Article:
Neuroeconomics: Yet Another Field Where Rough Sets Can Be Useful?
We deal with neuroeconomics which may be viewed as a new emerging field of research at the crossroads of economics, or decision making, and brain research. Neuroeconomics is basically about neural mechanisms involved in decision making and their economic relations and connotations. We briefly review first the traditional formal approach to decision making, then discuss some experiments of real life decision making processes and point our when and where the results prescribed by the traditional formal models are not confirmed. We deal with both decision analytic and game theoretic type models. Then, we discuss results of brain investigations which indicate which parts of the brain are activated while performing some decision making related courses of action and provide some explanation about possible causes of discrepancies between the results of formal models and experiments. We point out the role of brain segmentation techniques to determine the activation of particular parts of the brain, and point out that the use of some rough sets approaches to brain segmentation, notably by Hassanien, Ślȩzak and their collaborators, can provide useful and effective tool.
Unable to display preview. Download preview PDF.
- 1.Camerer, C.F.: Psychology and economics. Strategizing in the brain 300, 1673–1675 (2003)Google Scholar
- 3.Glimcher, P.W.: Decisions, Uncertainty, and the Brain: The Science of Neuroeconomics. MIT Press, Cambridge (2003)Google Scholar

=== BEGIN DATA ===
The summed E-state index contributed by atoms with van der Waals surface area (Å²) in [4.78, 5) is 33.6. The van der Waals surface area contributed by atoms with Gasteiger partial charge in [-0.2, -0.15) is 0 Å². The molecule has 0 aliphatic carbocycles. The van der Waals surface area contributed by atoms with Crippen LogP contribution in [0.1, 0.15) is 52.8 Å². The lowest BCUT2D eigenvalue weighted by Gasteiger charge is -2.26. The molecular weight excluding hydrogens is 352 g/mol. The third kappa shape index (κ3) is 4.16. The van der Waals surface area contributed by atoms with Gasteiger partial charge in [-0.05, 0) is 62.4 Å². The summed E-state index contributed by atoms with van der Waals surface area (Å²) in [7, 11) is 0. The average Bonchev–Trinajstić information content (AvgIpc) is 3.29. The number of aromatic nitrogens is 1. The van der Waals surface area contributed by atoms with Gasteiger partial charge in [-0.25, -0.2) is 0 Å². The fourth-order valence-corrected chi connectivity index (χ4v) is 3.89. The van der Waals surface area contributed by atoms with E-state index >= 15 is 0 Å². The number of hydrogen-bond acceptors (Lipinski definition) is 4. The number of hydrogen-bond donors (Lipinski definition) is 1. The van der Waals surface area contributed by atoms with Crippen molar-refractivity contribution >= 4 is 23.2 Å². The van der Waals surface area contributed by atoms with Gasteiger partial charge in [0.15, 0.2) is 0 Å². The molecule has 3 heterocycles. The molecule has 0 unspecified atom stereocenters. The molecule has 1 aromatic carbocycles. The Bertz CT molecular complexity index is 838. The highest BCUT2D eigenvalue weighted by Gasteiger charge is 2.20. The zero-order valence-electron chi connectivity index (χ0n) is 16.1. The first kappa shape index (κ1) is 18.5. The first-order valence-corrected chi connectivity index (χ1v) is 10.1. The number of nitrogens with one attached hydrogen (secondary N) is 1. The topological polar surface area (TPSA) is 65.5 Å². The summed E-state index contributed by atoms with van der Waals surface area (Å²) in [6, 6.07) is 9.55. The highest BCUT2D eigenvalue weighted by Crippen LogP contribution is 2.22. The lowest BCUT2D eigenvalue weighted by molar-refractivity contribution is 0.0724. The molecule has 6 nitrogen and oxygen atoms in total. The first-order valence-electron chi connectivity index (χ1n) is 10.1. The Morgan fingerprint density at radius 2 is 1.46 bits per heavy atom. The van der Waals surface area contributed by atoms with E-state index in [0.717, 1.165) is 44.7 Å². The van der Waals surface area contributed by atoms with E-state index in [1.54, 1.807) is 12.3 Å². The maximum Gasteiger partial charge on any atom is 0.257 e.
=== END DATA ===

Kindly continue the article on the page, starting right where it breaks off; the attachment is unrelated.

- 9.Kahneman, D., Slovic, P., Tversky, A. (eds.): Judgment under Uncertainty: Heuristics and Biases. Cambridge University Press, Cambridge (1982)Google Scholar
- 11.Kenning, P., Plassmann, H.: NeuroEconomics: An Overview from an Economic Prespective. Brain Reserach Nulletin 67, 343–354 (2005)Google Scholar
- 12.McCabe, K.: Neuroeconomics. In: Nadel, L. (ed.) Encyclopedia of Cognitive Science, pp. 294–298. Wiley, New York (2005)Google Scholar
- 16.Poundstone, W.: Prisoner’s Dilemma. Doubleday, New York (1992)Google Scholar
- 17.Ramirez, L., Durdle, N.G., Raso, V.J.: Medical image registration in computational intelligence framework: a review. In: Proceedings of IEEE–CCECE 2003: Canadian Conference on Electrical and Computer Engineering, vol. 2, pp. 1021–1024 (2003)Google Scholar
- 18.Robbins, L.: An Essay on the Nature and Significance of Economic Science. Macmillan, London (1932)Google Scholar
- 19.Ross, D.: Economic Theory and Cognitive Science: Microexplanation. MIT Press, Cambridge (2005)Google Scholar
- 20.Rubinstein, A.: Comments on Behavioral Economics. In: Blundell, Newey, W.K., Persson, T. (eds.) Advances in Economic Theory (2005 World Congress of the Econometric Society), vol. II, pp. 246–254. Cambridge University Press, Cambridge (2006)Google Scholar
- 22.Sutton, R.S., Barto, A.G. (eds.): Reinforcement Learning: An Introduction. Adaptive Computation and Machine Learning. MIT Press, Cambridge (1998)Google Scholar
- 24.Widz, S., Revett, K., Ślȩzak, D.: A Hybrid Approach to MR Imaging Segmentation Using Unsupervised Clustering and Approximate Reducts. In: Ślȩzak, D., Yao, J.T., Peters, J.F., Ziarko, W., Huo, X. (eds.) RSFDGrC 2005. LNCS (LNAI), vol. 3642, pp. 372–382. Springer, Heidelberg (2005)CrossRefGoogle Scholar